The Mother’s Right Foundation: Protecting Liberties in Russia

VM_Manezh_vystavkaThe Mother’s Right Foundation is a classic example of a charitable organization. As a rule, during perestroika (“restructuring”) and the period of the new Russia, human rights organizations were created as self-help groups. The Mother’s Right Foundation is a group of people wishing to help those who are not able to have their rights protected because of poverty or lack of education. A distinguishing feature of our foundation lies in the fact that our services are not only free but professional.

I studied journalism at Moscow State University and worked for Yunost magazine. In the 1980s Yunost published Hundred Days before the Order by Yuri Polyakov, a story about the death of a young conscript who was constantly bullied by senior Soviet servicemen. It was the first work that publicly, with circulation of three million copies, told about “dedovshchina” (the informal system of subjection of new junior conscripts to harassment, extortion, and sometimes torturing), customs that reigned in the Soviet army – issues that had always been hushed up.

It was like a bombshell! The Communist Party and military censors opposed the editor – yet the story was published and the issue was raised. At the time, I worked at the so-called “Twentieth Room,” youth section of Yunost and we were invited to the most popular live broadcasting TV show “Vzglyad.” The entire nation watched the program and Vzglyad staff invited our “Twentieth Room” team to discuss our work. This was how I got on TV.

As far as I remember, it happened in the summer of 1988. I said nothing about problems in the military. But soon I received a letter from the mother of a deceased student of a military college from Nikopol, Ukraine. It was a huge parcel full of documents and photos. The official version of Sasha Alurdos’ death was “suicide” but one could doubt it for many reasons.

As a journalist, I decided to write about it. Then came a mother from Moscow. Her son served in the Russian city of Chita; his fellow serviceman, a sergeant, hit him and injured his spleen. The boy spent five days in a train from Chita to Moscow though his mother had sent him money so that he could buy a flight ticket. He arrived home and died the next day. When the Moscow mother entered my office, the letter from the Ukrainian mother was lying on my table.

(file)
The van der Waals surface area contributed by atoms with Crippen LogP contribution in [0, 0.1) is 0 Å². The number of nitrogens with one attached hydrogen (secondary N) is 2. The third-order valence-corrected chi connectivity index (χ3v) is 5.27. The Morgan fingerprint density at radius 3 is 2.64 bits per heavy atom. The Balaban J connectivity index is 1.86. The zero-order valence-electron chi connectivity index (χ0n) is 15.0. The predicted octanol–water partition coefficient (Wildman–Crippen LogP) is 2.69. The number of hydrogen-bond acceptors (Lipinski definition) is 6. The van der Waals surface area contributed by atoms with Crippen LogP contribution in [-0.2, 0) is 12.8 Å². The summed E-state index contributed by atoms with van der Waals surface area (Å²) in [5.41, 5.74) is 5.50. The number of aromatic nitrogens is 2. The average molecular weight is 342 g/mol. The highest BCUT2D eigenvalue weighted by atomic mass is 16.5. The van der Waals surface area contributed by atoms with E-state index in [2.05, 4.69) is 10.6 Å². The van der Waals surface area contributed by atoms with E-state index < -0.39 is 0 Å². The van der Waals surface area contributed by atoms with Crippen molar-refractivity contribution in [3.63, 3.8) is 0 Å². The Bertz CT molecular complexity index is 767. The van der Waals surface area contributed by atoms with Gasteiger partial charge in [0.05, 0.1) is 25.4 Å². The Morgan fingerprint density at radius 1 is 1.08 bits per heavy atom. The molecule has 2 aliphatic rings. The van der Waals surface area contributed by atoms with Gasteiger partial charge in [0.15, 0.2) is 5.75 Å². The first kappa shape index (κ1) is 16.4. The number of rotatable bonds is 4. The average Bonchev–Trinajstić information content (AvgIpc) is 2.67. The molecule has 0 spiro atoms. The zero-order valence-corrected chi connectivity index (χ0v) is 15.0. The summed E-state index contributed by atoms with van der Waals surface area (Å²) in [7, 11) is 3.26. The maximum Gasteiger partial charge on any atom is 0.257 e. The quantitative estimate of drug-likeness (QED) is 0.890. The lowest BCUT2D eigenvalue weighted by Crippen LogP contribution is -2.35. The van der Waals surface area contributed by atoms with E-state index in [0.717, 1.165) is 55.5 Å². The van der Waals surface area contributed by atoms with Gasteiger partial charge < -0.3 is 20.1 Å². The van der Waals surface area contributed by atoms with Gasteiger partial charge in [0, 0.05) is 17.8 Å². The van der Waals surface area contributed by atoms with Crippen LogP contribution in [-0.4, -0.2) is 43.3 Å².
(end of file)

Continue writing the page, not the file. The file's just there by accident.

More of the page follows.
However censorship restricted freedom of the press and it was difficult to publish an article on sensitive issues in the Soviet Union

If an article managed to be published by the central “big” media, it helped to solve a problem. A newspaper or a magazine could act both as the prosecutor’s office and court. Of course, it should not have been the media’s activity but people were attracted by the idea of solving a problem with the help of the media.

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I prepared the article and the editor told me, “Settle the matters with military censors on your own.” For six months I constantly went to their office. It was like going to work. Sometimes, censors deleted numbers of military units and other geographical issues so that enemy agents could not learn their locations. Fortunately, the most important issues were left untouched. The magazine’s circulation was incredible – three million! From that day on, I started receiving sacks full of letters from parents of deceased soldiers.

I received several thousand letters. Before that day, people stayed home. They were not allowed to speak about how their children had died; they were grieving alone and felt depressed. Then they read about a case similar to theirs. Naturally, they wished to make calls and write letters. We started our meetings at our editorial office: we talked and looked through photos. Mothers were pleased because they were listened to, and nobody said that their cause was hopeless.

Then came the second publication and then the third. As a journalist I faced the question, “The issue is exhausted – what next?” I could go on writing about the same feelings and pains, about how bodies of state power treated people. The only thing that would be different would be names. But one thing was invariable: nobody in the country had ever dealt with the problems parents of dead soldiers faced, and nobody was going to. I remember a friend of mine saying, “Mark my words: ether you’ll leave those soldiers’ mothers and work as a journalist or it’ll be your job for the rest of your life.”

And right he was! Sure, I could not give up the issue. I saw the parents’ eyes and hope they entrusted in me. I could not deceive and disappoint them. On the contrary, I wanted to help them. I was eighteen then – the same age as their deceased sons.

In the summer of 1992, I heard that the Moscow Center for Human Rights was being founded. Thanks to Alexei Olegovich Smirnov, one of its founders, we received half a chair, a quarter of a table, and a third of a phone. My assistants and I worked as volunteers. At the end of 1994, we received our first financial support. Kirill Yermishin who had lived in Switzerland for many years, explained the meaning of grants and how to use them: we received a grant from his Liberty Road Foundation.

More than twenty-two years have now passed. The Mother’s Right Foundation has helped over 100,000 families of deceased servicemen. We win over 75% of our cases. We are assisted by over 345 volunteers. And we have big plans for future.

Veronika Marchenko is Board Chairperson of the Mother’s Right Foundation.